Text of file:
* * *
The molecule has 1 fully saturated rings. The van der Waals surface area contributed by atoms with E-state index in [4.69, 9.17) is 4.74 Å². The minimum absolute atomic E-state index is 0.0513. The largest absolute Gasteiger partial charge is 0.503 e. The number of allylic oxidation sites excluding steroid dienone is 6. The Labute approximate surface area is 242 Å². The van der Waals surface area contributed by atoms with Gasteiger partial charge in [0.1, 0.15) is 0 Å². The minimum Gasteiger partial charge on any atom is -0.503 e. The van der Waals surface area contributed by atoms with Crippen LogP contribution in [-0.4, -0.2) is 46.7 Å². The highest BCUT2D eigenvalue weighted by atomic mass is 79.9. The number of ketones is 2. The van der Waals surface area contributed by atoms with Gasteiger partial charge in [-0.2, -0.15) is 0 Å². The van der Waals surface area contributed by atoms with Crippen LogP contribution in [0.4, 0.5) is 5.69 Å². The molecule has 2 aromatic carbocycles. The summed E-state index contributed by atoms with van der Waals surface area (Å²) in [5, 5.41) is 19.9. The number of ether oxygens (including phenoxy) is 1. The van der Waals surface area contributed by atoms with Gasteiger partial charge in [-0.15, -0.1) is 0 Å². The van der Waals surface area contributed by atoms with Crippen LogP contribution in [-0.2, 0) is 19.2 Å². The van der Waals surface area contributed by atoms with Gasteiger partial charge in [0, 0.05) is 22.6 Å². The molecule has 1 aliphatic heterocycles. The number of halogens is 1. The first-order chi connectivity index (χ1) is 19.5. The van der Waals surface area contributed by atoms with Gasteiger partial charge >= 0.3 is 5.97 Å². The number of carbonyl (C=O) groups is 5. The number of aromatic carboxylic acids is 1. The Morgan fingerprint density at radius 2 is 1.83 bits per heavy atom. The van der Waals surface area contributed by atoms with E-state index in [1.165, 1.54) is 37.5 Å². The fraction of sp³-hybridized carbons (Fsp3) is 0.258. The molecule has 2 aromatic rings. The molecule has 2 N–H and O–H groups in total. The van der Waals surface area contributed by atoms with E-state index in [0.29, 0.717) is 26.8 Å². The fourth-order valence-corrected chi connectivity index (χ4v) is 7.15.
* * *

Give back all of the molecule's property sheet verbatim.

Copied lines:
The molecule has 1 fully saturated rings. The van der Waals surface area contributed by atoms with E-state index in [4.69, 9.17) is 4.74 Å². The minimum absolute atomic E-state index is 0.0513. The largest absolute Gasteiger partial charge is 0.503 e. The number of allylic oxidation sites excluding steroid dienone is 6. The Labute approximate surface area is 242 Å². The van der Waals surface area contributed by atoms with Gasteiger partial charge in [0.1, 0.15) is 0 Å². The minimum Gasteiger partial charge on any atom is -0.503 e. The van der Waals surface area contributed by atoms with Crippen LogP contribution in [-0.4, -0.2) is 46.7 Å². The highest BCUT2D eigenvalue weighted by atomic mass is 79.9. The number of ketones is 2. The van der Waals surface area contributed by atoms with Gasteiger partial charge in [-0.2, -0.15) is 0 Å². The van der Waals surface area contributed by atoms with Crippen LogP contribution in [0.4, 0.5) is 5.69 Å². The molecule has 2 aromatic carbocycles. The summed E-state index contributed by atoms with van der Waals surface area (Å²) in [5, 5.41) is 19.9. The number of ether oxygens (including phenoxy) is 1. The van der Waals surface area contributed by atoms with Gasteiger partial charge in [-0.15, -0.1) is 0 Å². The van der Waals surface area contributed by atoms with Crippen LogP contribution in [-0.2, 0) is 19.2 Å². The van der Waals surface area contributed by atoms with Gasteiger partial charge in [0, 0.05) is 22.6 Å². The molecule has 1 aliphatic heterocycles. The number of halogens is 1. The first-order chi connectivity index (χ1) is 19.5. The van der Waals surface area contributed by atoms with Gasteiger partial charge >= 0.3 is 5.97 Å². The number of carbonyl (C=O) groups is 5. The number of aromatic carboxylic acids is 1. The Morgan fingerprint density at radius 2 is 1.83 bits per heavy atom. The van der Waals surface area contributed by atoms with E-state index in [1.165, 1.54) is 37.5 Å². The fraction of sp³-hybridized carbons (Fsp3) is 0.258. The molecule has 2 aromatic rings. The molecule has 2 N–H and O–H groups in total. The van der Waals surface area contributed by atoms with E-state index in [0.29, 0.717) is 26.8 Å². The fourth-order valence-corrected chi connectivity index (χ4v) is 7.15.